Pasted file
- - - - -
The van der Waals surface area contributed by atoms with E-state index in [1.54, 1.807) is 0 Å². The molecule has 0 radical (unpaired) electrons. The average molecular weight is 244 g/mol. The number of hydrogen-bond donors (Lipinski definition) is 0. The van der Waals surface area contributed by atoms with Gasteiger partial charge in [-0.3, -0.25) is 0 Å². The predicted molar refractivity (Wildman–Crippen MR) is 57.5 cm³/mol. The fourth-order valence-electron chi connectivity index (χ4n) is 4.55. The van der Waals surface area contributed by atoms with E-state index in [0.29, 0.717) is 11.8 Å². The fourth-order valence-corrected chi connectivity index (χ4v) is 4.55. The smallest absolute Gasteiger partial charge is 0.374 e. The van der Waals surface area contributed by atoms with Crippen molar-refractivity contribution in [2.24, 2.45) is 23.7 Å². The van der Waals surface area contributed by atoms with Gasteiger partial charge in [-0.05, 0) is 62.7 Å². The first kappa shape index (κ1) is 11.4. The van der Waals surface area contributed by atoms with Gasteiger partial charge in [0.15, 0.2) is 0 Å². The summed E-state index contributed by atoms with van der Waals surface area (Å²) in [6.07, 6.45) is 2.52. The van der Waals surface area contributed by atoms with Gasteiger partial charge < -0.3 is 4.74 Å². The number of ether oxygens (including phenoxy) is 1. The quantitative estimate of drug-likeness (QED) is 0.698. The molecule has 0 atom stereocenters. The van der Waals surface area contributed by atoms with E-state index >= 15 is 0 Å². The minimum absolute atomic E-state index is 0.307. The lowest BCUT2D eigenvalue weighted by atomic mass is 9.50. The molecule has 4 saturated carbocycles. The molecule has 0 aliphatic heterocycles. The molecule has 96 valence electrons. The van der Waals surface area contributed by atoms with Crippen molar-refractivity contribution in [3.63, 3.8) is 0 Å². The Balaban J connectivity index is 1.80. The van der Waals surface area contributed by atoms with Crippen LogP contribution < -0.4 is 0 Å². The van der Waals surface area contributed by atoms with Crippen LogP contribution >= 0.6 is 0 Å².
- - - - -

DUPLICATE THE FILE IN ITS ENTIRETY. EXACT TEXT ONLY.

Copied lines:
The van der Waals surface area contributed by atoms with E-state index in [1.54, 1.807) is 0 Å². The molecule has 0 radical (unpaired) electrons. The average molecular weight is 244 g/mol. The number of hydrogen-bond donors (Lipinski definition) is 0. The van der Waals surface area contributed by atoms with Gasteiger partial charge in [-0.3, -0.25) is 0 Å². The predicted molar refractivity (Wildman–Crippen MR) is 57.5 cm³/mol. The fourth-order valence-electron chi connectivity index (χ4n) is 4.55. The van der Waals surface area contributed by atoms with E-state index in [0.29, 0.717) is 11.8 Å². The fourth-order valence-corrected chi connectivity index (χ4v) is 4.55. The smallest absolute Gasteiger partial charge is 0.374 e. The van der Waals surface area contributed by atoms with Crippen molar-refractivity contribution in [2.24, 2.45) is 23.7 Å². The van der Waals surface area contributed by atoms with Gasteiger partial charge in [-0.05, 0) is 62.7 Å². The first kappa shape index (κ1) is 11.4. The van der Waals surface area contributed by atoms with Gasteiger partial charge in [0.15, 0.2) is 0 Å². The summed E-state index contributed by atoms with van der Waals surface area (Å²) in [6.07, 6.45) is 2.52. The van der Waals surface area contributed by atoms with Gasteiger partial charge < -0.3 is 4.74 Å². The number of ether oxygens (including phenoxy) is 1. The quantitative estimate of drug-likeness (QED) is 0.698. The molecule has 0 atom stereocenters. The van der Waals surface area contributed by atoms with E-state index >= 15 is 0 Å². The minimum absolute atomic E-state index is 0.307. The lowest BCUT2D eigenvalue weighted by atomic mass is 9.50. The molecule has 4 saturated carbocycles. The molecule has 0 aliphatic heterocycles. The molecule has 96 valence electrons. The van der Waals surface area contributed by atoms with Crippen molar-refractivity contribution in [3.63, 3.8) is 0 Å². The Balaban J connectivity index is 1.80. The van der Waals surface area contributed by atoms with Crippen LogP contribution < -0.4 is 0 Å². The van der Waals surface area contributed by atoms with Crippen LogP contribution >= 0.6 is 0 Å².